At the hearing the Appellant was represented by Counsel Cephas Birungye while the Respondent was variously represented by Ali Sekatawa, Habib Arike and Ote. Final arguments were made on the respondent’s behalf by Ali Sekatawa. On the 15th of March 2011 the Counsel Terrence Kavuma held brief for Mr. Habib Arike when he informed court that the parties had agreed out of court to file written submissions. The court then gave a schedule of dates for the parties to file written submissions. The appellant was to file written submissions on the 24th of March 2011 while the respondent was to file on the 5th of April 2011. The Appellant filed written submissions on the 24th of March 2011 but the respondent delayed. The appellant filed a supplementary record of appeal on the 29th of March 2011 which record was accepted. On the 12th of April 2011 the court extended time for the respondent to put in its written submissions. The respondent eventually filed its written submissions on the 11th of May 2011 after further delay.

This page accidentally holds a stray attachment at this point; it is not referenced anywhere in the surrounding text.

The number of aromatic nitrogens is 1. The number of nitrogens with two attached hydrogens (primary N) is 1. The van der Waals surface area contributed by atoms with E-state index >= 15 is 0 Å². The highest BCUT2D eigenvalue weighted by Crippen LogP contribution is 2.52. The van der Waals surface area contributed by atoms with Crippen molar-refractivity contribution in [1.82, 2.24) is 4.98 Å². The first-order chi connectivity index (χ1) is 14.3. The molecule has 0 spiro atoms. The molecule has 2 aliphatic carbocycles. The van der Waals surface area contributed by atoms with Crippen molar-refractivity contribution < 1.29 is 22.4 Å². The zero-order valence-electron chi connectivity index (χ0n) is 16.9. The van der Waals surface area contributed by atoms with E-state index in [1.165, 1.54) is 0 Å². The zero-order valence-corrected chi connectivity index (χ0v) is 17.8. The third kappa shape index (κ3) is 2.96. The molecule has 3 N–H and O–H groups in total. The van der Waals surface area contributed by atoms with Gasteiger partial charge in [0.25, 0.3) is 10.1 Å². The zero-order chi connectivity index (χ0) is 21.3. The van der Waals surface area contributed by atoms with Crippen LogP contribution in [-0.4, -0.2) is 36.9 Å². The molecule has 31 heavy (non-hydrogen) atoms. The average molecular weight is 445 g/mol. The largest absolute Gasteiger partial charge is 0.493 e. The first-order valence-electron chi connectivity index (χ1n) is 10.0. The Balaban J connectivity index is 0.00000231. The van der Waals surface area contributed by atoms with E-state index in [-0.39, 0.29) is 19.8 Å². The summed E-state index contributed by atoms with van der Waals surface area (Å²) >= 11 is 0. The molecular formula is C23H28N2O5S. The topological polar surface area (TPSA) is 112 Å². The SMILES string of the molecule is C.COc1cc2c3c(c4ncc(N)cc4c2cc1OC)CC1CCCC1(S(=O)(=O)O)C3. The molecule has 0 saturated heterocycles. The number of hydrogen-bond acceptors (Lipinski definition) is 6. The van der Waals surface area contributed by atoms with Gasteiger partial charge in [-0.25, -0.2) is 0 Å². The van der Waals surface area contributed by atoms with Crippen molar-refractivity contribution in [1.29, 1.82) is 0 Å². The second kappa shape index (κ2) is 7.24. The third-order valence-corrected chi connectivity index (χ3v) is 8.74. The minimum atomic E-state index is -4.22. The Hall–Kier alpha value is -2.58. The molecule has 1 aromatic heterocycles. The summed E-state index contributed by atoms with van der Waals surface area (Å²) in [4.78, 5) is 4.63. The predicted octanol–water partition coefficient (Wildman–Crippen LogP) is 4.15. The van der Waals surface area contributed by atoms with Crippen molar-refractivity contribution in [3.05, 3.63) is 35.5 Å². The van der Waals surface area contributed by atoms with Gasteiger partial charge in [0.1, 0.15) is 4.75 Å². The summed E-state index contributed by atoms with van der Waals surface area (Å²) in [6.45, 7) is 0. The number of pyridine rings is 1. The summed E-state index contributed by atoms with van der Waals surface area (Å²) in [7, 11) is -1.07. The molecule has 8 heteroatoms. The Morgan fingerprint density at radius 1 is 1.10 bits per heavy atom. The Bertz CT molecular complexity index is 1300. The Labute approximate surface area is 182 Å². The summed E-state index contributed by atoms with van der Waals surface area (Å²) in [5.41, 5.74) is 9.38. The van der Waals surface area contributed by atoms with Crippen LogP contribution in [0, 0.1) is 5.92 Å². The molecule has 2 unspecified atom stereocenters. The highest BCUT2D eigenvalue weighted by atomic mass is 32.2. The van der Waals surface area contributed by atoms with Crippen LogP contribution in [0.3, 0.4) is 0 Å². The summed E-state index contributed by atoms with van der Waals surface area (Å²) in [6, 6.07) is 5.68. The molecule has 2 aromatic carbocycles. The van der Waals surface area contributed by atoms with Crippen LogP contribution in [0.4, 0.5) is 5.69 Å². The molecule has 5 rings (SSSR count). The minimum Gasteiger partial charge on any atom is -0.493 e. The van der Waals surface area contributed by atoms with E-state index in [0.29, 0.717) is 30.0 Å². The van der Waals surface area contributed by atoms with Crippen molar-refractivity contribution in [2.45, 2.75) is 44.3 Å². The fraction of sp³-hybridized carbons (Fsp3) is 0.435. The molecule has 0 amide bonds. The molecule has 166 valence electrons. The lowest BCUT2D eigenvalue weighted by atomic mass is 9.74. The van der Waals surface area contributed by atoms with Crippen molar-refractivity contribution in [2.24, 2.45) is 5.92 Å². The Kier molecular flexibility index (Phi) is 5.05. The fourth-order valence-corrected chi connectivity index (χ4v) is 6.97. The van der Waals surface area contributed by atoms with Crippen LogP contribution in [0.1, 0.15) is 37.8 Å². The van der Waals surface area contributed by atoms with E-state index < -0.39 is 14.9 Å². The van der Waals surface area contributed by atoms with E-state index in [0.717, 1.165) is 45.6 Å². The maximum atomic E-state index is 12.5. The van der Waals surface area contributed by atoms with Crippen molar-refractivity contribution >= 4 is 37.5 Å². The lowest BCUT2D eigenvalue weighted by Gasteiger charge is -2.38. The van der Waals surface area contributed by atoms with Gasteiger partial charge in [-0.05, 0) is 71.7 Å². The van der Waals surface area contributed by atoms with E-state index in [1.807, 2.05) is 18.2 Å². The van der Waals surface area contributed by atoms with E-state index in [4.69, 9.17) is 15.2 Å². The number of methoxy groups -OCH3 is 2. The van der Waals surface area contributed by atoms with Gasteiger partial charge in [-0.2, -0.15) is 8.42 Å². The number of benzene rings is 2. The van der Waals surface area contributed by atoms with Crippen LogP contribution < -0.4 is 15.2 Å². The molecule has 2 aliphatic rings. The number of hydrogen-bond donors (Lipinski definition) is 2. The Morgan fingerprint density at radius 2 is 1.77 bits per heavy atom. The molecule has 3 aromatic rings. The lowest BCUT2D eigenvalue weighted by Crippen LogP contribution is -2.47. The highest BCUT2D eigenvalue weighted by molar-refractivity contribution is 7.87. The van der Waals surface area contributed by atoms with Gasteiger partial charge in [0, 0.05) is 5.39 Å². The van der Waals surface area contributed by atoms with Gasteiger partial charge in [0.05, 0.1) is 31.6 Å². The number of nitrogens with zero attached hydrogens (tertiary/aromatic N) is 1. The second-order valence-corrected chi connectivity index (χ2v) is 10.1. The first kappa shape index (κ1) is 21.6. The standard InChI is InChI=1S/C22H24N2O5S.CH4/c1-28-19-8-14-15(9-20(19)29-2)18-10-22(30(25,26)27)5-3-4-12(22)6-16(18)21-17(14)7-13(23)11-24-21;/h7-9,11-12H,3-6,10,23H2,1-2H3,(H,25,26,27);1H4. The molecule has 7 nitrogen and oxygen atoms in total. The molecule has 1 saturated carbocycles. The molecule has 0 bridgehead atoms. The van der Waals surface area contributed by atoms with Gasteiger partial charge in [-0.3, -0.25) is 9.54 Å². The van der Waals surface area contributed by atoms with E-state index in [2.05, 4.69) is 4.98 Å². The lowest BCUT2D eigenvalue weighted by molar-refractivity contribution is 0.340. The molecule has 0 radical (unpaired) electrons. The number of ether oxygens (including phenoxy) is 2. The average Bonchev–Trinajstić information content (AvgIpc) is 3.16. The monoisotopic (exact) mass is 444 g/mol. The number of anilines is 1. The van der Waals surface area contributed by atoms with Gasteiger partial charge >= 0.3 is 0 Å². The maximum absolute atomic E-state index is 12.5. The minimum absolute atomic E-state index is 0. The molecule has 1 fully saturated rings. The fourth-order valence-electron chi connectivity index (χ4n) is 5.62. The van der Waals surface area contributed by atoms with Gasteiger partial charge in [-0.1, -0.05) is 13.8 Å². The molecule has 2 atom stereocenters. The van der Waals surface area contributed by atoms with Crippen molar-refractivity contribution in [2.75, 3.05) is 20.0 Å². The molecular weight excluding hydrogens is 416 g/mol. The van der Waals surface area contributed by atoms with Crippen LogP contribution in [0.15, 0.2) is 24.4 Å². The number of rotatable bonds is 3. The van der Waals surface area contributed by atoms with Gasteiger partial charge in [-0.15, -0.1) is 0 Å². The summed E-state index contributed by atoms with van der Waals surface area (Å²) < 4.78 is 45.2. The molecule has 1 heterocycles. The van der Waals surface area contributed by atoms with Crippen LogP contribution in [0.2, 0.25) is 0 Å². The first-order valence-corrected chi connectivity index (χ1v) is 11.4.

I have carefully considered the record of appeal, the supplementary record of appeal, the written submissions of the parties, oral clarifications of the written submissions and the authorities cited.

As far as the grounds of appeal are concerned, an appeal from a decision of the Tax Appeals Tribunal to the High Court is made on questions of law only, which questions of law are to be stated in the notice of appeal. This implies that the questions of law arise only from the issues for trial before the tribunal. Apart from the remedies on record there were only two other issues for trial before the tribunal. These were whether the Respondent could lawfully review its decision contained in its letter dated 17th of January 2001 signed by the Commissioner of the Respondent and secondly whether assessment of the Appellant for the tax objected to before the respondent was proper.